It has been generally assumed that the male simply offers the female food that he likes. After all, the ability to consider another individual’s feelings is rather advanced. There is some evidence that great apes are able to consider the feelings of human beings,2 but in general, it has been thought that most animals don’t have the intellectual ability to realize that a different individual might have different feelings or preferences. A recent experiment involving Eurasian Jays indicates that might not be correct.

In the experiment, a male was separated from a female by a wire fence. The male could watch the female as she ate large meals of either moth larvae or mealworm larvae. The male was then given a single mealworm larva and a single moth larva. Consistently, the male would pick up the food that was not in the female’s meal and offer it to her through the wire fence. The researchers concluded that this was because the male realized the female would be tired of what she had eaten in her large meal, and therefore the other food would be more appealing to her. This, of course, would mean that the male realized the female might have a different preference than he did, and he took that into account when deciding what to offer her.3

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Nematode Nervous System: A 1-in-40-Million Design

Posted by jlwile on April 22, 2013

This nematode's nervous system is perfectly wired for minimum use of materials. (click for credit)

I have been doing an “interstate book club” with one of the most brilliant people I know. She and I read the same book and call each other on a regular basis to discuss it. We are currently covering Jerry Fodor and Massimo Piatelli-Palmarini’s book, What Darwin Got Wrong. I suspect that I will do a complete review of the book at some point, but I ran across something that I found so amazing, I had to write about it today. It has to do with the roundworm known as Caenorhabditis elegans, which is pictured above. This tiny (about 1 millimeter long), transparent worm has been studied extensively. In fact, it was the first multicellular organism to have its genome fully sequenced.1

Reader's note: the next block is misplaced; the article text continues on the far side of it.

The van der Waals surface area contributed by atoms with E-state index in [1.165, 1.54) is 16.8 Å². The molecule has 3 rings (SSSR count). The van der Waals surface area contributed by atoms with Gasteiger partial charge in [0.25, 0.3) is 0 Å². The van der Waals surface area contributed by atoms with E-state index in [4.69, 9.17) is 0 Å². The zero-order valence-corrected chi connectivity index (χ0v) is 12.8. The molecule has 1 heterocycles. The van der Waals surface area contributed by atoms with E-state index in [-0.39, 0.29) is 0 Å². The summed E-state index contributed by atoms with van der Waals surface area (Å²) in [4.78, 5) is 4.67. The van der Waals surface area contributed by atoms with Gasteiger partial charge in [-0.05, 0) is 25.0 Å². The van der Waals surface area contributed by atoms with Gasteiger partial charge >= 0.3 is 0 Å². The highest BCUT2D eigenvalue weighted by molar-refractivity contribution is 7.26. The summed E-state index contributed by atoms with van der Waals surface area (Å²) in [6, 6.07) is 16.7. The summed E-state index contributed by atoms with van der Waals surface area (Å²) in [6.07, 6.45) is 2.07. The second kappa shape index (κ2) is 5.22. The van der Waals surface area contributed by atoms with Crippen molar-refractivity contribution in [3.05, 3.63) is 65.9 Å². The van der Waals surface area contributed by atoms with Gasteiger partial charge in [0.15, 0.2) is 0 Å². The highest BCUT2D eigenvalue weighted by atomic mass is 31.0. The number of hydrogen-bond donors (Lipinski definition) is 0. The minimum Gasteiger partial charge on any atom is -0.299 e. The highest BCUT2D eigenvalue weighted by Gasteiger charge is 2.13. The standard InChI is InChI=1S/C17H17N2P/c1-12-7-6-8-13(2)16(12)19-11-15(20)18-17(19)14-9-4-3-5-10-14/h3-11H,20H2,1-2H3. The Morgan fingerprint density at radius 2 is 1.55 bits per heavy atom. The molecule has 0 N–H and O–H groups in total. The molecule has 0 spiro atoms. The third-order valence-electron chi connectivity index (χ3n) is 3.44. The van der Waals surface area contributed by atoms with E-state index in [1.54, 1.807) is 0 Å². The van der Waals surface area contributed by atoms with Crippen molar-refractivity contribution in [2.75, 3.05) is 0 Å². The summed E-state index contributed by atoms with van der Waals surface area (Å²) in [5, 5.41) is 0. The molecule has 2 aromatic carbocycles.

Before that happened, however, Christopher Cherniak did a detailed analysis of the creature’s nervous system. Approximately one-third of the cells in the roundworm’s body are nerve cells, so the nervous system is obviously important to this tiny animal. The system is made of clumps of nerve cells (called ganglia) in the head, tail, and scattered throughout the main nerve cord, which runs along the bottom of the worm’s body. While this system is “simple” compared to the kind of nervous systems you find in many other animals, it has served as a model for helping scientists understand how nervous systems develop and function in general.

Of course, since the nervous system has to process sensory information and control various muscle movements, the ganglia must be connected to one another, to the receptors that sense the outside world, and to the muscles that the nervous system controls. Obviously, then, there is a lot of “wiring” involved. Cherniak wanted to know what determined how this wiring was done in the animal, so he computed all the possible ways that the worm’s nervous system could be wired, given its structure and the number of components it had. His computation indicated that there were 39,916,800 ways the wiring could have been done.

Now that’s a lot of possibilities, but even back in 1994, computers could easily analyze all of them, so he used 11 microcomputers to analyze all 39,916,800 ways the nervous system could be wired. It took them a total of 50 hours to churn through the analysis, but what they found was incredible!

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Science & Human Origins

Posted by jlwile on March 25, 2013

I was recently asked to review the book Science & Human Origins for Apologetics 315. While the book is not perfect, it is definitely worth the read.

You can see my review here.